The main portion of this class file is devoted to exposing public properties that can be set by the page that is using this control. For instance, if you want the e-mail address to be required, you simply set the IsRequired property to true . We'll see how to set these properties in the next example when we actually implement this control. There are eight properties that I chose to expose explicitly with this control, but notice also that the controls for the text box, separator, and validator are all declared as public. This means that all the methods and properties of these controls are exposed to the calling page as well, so by using this VControl you are not limited to the properties I have chosen to expose ”you retain complete control over every part of the enclosed controls because they are publicly exposed.

Notice the use of the SeparatorHTML property to set the value of the Sep literal WebControl. This is included so that this VControl can be rendered in a table with the validation control in a separate table cell from the e-mail box, as is often the desired layout. By setting the separator to "</td><td>", it is easy to split the text box and the validator into separate table cells , for instance. You can see an example of this in Listing 8.11.

Listing 8.11 EmailBox VControl user control (Example0811.aspx).
 <%@ Page AutoEventWireup="false" %> <%@ Register TagPrefix="ASPSmith" TagName="EmailBox" Src="UserControls/EmailBox.ascx" %> <HTML>     <HEAD>         <!DOCTYPE HTML PUBLIC "-//W3C//DTD HTML 4.0 Transitional//EN" >     </HEAD>     <body>         <form method="post" runat="server">             <asp:ValidationSummary Runat="server" ID="valsummary"     DisplayMode="List" />             <table>                 <tr>                     <td>                         Email:                     </td>                     <td>                         <ASPSmith:EmailBox id="EmailBox" runat="server"     isRequired="true" SeparatorHTML="</td><td>" ErrorIcon="<b>!</b>" />                     </td>                 </tr>             </table>             <asp:button id="save_button" runat="Server"     text="Save"></asp:button>         </form>     </body> </HTML>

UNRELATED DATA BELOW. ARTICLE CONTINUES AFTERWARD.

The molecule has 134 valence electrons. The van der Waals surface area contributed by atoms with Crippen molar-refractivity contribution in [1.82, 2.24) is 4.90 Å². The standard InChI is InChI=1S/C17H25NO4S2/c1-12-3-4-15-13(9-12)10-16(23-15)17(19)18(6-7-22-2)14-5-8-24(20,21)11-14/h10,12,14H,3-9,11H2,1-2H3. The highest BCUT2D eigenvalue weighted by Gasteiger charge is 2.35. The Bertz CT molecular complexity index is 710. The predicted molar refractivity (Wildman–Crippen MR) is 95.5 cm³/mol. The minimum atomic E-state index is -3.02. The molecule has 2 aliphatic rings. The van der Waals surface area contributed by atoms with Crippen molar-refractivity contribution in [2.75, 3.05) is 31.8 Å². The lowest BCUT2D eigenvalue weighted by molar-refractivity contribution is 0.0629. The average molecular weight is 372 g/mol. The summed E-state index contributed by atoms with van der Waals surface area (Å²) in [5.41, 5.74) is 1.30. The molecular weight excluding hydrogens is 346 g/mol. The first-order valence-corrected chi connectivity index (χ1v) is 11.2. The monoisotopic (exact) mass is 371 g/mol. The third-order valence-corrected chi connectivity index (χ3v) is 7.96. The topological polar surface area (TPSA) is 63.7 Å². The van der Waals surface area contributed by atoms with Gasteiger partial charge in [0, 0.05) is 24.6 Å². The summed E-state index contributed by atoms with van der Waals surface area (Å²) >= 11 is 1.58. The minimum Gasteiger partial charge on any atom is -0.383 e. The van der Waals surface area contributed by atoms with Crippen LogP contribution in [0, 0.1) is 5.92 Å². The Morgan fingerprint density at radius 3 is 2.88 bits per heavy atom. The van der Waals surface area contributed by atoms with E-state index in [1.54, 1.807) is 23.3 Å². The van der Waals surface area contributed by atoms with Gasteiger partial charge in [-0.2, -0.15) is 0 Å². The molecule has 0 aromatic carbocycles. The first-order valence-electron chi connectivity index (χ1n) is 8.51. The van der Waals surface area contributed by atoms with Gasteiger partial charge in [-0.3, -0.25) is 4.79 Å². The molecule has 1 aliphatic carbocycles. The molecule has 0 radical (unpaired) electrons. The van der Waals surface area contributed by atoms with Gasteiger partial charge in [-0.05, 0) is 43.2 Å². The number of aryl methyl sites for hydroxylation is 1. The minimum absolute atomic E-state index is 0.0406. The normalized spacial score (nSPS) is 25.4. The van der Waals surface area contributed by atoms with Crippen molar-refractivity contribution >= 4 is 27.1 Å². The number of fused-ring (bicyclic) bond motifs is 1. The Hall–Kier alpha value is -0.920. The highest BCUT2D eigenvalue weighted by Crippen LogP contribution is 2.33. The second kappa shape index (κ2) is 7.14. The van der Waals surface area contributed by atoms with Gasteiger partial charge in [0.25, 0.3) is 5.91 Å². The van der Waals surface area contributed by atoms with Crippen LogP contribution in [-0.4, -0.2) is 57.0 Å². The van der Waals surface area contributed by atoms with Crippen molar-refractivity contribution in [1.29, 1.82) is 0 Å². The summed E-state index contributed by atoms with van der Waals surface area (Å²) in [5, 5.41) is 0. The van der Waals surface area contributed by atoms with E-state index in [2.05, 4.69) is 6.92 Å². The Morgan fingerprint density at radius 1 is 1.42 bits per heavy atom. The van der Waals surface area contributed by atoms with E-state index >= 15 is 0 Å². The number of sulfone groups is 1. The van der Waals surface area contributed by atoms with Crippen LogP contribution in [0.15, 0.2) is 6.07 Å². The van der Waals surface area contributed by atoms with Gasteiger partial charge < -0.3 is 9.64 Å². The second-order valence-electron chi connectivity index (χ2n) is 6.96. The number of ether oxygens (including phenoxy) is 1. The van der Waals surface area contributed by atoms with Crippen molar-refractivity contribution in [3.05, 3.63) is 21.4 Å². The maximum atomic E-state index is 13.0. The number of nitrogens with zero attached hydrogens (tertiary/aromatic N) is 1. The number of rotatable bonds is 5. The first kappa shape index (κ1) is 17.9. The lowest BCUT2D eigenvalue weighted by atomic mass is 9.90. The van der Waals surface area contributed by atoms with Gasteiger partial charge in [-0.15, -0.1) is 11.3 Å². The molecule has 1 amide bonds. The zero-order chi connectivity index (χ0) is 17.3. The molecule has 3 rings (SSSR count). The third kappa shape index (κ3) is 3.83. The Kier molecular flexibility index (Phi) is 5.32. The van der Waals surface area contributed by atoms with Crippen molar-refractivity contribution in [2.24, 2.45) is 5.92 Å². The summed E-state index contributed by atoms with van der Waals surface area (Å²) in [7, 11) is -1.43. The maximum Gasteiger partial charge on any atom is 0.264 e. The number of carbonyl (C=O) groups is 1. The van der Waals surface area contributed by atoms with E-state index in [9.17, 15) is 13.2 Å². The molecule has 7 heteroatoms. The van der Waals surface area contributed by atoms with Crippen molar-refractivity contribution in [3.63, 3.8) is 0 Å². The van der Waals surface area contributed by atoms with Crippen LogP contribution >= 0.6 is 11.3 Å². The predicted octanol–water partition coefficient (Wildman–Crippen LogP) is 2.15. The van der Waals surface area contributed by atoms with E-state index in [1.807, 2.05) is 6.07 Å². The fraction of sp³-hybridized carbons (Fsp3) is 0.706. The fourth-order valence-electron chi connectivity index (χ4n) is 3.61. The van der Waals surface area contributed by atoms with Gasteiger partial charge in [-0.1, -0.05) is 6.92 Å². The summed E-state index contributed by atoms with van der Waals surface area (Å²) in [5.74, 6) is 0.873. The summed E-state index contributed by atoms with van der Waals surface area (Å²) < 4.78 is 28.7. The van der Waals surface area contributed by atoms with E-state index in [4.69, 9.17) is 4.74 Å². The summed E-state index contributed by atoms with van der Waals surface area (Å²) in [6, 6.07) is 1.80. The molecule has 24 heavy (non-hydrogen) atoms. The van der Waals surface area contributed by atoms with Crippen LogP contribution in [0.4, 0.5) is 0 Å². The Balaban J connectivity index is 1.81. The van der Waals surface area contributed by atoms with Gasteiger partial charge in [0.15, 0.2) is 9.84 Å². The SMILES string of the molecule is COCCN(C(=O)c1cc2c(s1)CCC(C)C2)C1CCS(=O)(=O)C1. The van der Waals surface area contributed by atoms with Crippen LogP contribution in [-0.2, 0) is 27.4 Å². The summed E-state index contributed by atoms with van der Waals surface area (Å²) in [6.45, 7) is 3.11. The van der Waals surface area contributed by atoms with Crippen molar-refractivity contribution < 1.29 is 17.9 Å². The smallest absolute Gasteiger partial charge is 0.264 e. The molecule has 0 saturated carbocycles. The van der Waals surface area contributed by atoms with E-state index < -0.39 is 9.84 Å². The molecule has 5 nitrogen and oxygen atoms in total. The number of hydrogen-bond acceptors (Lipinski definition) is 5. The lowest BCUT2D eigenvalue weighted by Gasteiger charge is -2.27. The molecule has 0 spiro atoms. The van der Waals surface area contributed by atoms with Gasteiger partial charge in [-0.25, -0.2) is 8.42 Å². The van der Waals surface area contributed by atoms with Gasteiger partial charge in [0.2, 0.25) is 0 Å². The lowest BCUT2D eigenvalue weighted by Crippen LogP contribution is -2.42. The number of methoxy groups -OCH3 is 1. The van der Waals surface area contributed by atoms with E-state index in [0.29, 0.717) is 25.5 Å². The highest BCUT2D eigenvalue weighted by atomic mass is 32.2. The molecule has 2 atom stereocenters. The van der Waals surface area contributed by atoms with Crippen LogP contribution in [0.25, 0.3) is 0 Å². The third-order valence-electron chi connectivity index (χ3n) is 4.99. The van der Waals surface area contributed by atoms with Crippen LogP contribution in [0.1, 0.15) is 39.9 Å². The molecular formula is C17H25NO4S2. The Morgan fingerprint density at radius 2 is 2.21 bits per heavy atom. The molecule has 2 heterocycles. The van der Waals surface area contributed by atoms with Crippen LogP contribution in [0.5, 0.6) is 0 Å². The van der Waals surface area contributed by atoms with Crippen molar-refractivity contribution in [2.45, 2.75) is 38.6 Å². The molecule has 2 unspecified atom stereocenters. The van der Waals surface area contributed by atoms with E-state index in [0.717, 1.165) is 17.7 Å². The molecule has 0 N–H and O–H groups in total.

As you can see, there are only a couple of non-HTML lines in this page. The second line simply tells the page where to find the user control, and will be covered in more detail in the next chapter. The ASPSmith:EmailBox control is the actual call to place the control on the page. Notice that the public properties we exposed can all be set as attributes here. For example, we have added some HTML to the SeparatorHTML property to split the text box and validation control into separate table cells, and we have changed the ErrorIcon from the default asterisk (" * )" to a bold exclamation point "( ! )". Also, just to demonstrate that these VControls will still work with ValidationSummary controls, we have added one of these to the page as well. The result, after an invalid e-mail is entered, is shown in Figure 8.6.

Figure 8.6. Using the EmailBox VControl

I l @ ve RuBoard


Asp. Net. By Example
ASP.NET by Example
ISBN: 0789725622
EAN: 2147483647
Year: 2001
Pages: 154

Similar book on Amazon

flylib.com © 2008-2017.
If you may any questions please contact us: flylib@qtcs.net